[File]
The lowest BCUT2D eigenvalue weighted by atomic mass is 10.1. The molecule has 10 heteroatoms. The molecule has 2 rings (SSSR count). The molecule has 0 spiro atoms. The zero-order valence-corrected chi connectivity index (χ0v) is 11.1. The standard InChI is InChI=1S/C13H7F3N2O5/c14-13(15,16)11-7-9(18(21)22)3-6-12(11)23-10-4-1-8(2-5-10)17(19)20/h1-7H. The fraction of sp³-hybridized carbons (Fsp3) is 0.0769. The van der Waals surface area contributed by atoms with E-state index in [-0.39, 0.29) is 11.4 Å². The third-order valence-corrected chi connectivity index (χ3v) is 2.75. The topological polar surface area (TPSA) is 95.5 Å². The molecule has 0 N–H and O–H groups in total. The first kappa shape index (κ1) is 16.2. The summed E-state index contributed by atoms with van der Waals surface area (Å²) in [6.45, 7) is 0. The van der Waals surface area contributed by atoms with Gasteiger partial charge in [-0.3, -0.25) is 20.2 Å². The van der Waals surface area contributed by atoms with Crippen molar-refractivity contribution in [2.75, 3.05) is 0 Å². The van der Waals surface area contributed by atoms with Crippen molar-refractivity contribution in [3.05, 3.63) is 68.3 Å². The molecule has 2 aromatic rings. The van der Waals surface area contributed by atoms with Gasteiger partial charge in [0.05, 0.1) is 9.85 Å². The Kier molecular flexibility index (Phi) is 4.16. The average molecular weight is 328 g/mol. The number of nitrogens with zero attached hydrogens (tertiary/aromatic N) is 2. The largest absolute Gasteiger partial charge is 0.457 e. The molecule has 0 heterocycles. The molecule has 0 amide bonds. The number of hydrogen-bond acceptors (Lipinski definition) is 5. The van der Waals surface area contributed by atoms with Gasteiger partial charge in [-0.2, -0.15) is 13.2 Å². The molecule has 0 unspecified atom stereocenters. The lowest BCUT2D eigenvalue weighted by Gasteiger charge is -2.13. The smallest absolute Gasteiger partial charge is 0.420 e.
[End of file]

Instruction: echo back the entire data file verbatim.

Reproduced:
The lowest BCUT2D eigenvalue weighted by atomic mass is 10.1. The molecule has 10 heteroatoms. The molecule has 2 rings (SSSR count). The molecule has 0 spiro atoms. The zero-order valence-corrected chi connectivity index (χ0v) is 11.1. The standard InChI is InChI=1S/C13H7F3N2O5/c14-13(15,16)11-7-9(18(21)22)3-6-12(11)23-10-4-1-8(2-5-10)17(19)20/h1-7H. The fraction of sp³-hybridized carbons (Fsp3) is 0.0769. The van der Waals surface area contributed by atoms with E-state index in [-0.39, 0.29) is 11.4 Å². The third-order valence-corrected chi connectivity index (χ3v) is 2.75. The topological polar surface area (TPSA) is 95.5 Å². The molecule has 0 N–H and O–H groups in total. The first kappa shape index (κ1) is 16.2. The summed E-state index contributed by atoms with van der Waals surface area (Å²) in [6.45, 7) is 0. The van der Waals surface area contributed by atoms with Gasteiger partial charge in [-0.3, -0.25) is 20.2 Å². The van der Waals surface area contributed by atoms with Crippen molar-refractivity contribution in [2.75, 3.05) is 0 Å². The van der Waals surface area contributed by atoms with Crippen molar-refractivity contribution in [3.05, 3.63) is 68.3 Å². The molecule has 2 aromatic rings. The van der Waals surface area contributed by atoms with Gasteiger partial charge in [0.05, 0.1) is 9.85 Å². The Kier molecular flexibility index (Phi) is 4.16. The average molecular weight is 328 g/mol. The number of nitrogens with zero attached hydrogens (tertiary/aromatic N) is 2. The largest absolute Gasteiger partial charge is 0.457 e. The molecule has 0 heterocycles. The molecule has 0 amide bonds. The number of hydrogen-bond acceptors (Lipinski definition) is 5. The van der Waals surface area contributed by atoms with Gasteiger partial charge in [-0.2, -0.15) is 13.2 Å². The molecule has 0 unspecified atom stereocenters. The lowest BCUT2D eigenvalue weighted by Gasteiger charge is -2.13. The smallest absolute Gasteiger partial charge is 0.420 e.